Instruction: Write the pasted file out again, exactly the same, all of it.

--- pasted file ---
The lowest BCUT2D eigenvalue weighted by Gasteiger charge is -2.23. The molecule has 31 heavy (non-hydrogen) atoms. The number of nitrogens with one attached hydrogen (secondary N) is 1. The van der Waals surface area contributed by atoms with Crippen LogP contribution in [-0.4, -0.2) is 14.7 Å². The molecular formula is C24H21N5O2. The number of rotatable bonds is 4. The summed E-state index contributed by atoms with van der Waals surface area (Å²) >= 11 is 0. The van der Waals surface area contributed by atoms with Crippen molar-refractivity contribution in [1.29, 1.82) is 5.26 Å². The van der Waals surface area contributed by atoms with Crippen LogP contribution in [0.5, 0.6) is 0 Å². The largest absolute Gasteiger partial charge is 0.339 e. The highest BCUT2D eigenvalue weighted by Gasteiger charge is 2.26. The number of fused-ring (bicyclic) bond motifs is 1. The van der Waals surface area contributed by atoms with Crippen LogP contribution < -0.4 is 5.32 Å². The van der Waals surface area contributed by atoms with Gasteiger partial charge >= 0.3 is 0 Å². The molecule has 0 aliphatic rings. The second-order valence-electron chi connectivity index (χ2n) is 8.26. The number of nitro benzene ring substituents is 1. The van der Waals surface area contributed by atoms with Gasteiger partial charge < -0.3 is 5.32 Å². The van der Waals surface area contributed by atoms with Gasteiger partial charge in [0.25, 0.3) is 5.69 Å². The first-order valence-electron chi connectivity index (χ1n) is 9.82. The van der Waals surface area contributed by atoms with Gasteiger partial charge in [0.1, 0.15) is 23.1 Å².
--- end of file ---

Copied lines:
The lowest BCUT2D eigenvalue weighted by Gasteiger charge is -2.23. The molecule has 31 heavy (non-hydrogen) atoms. The number of nitrogens with one attached hydrogen (secondary N) is 1. The van der Waals surface area contributed by atoms with Crippen LogP contribution in [-0.4, -0.2) is 14.7 Å². The molecular formula is C24H21N5O2. The number of rotatable bonds is 4. The summed E-state index contributed by atoms with van der Waals surface area (Å²) >= 11 is 0. The van der Waals surface area contributed by atoms with Crippen molar-refractivity contribution in [1.29, 1.82) is 5.26 Å². The van der Waals surface area contributed by atoms with Crippen LogP contribution in [0.5, 0.6) is 0 Å². The largest absolute Gasteiger partial charge is 0.339 e. The highest BCUT2D eigenvalue weighted by Gasteiger charge is 2.26. The number of fused-ring (bicyclic) bond motifs is 1. The van der Waals surface area contributed by atoms with Crippen LogP contribution < -0.4 is 5.32 Å². The van der Waals surface area contributed by atoms with Gasteiger partial charge >= 0.3 is 0 Å². The molecule has 0 aliphatic rings. The second-order valence-electron chi connectivity index (χ2n) is 8.26. The number of nitro benzene ring substituents is 1. The van der Waals surface area contributed by atoms with Gasteiger partial charge < -0.3 is 5.32 Å². The van der Waals surface area contributed by atoms with Gasteiger partial charge in [0.25, 0.3) is 5.69 Å². The first-order valence-electron chi connectivity index (χ1n) is 9.82. The van der Waals surface area contributed by atoms with Gasteiger partial charge in [0.1, 0.15) is 23.1 Å².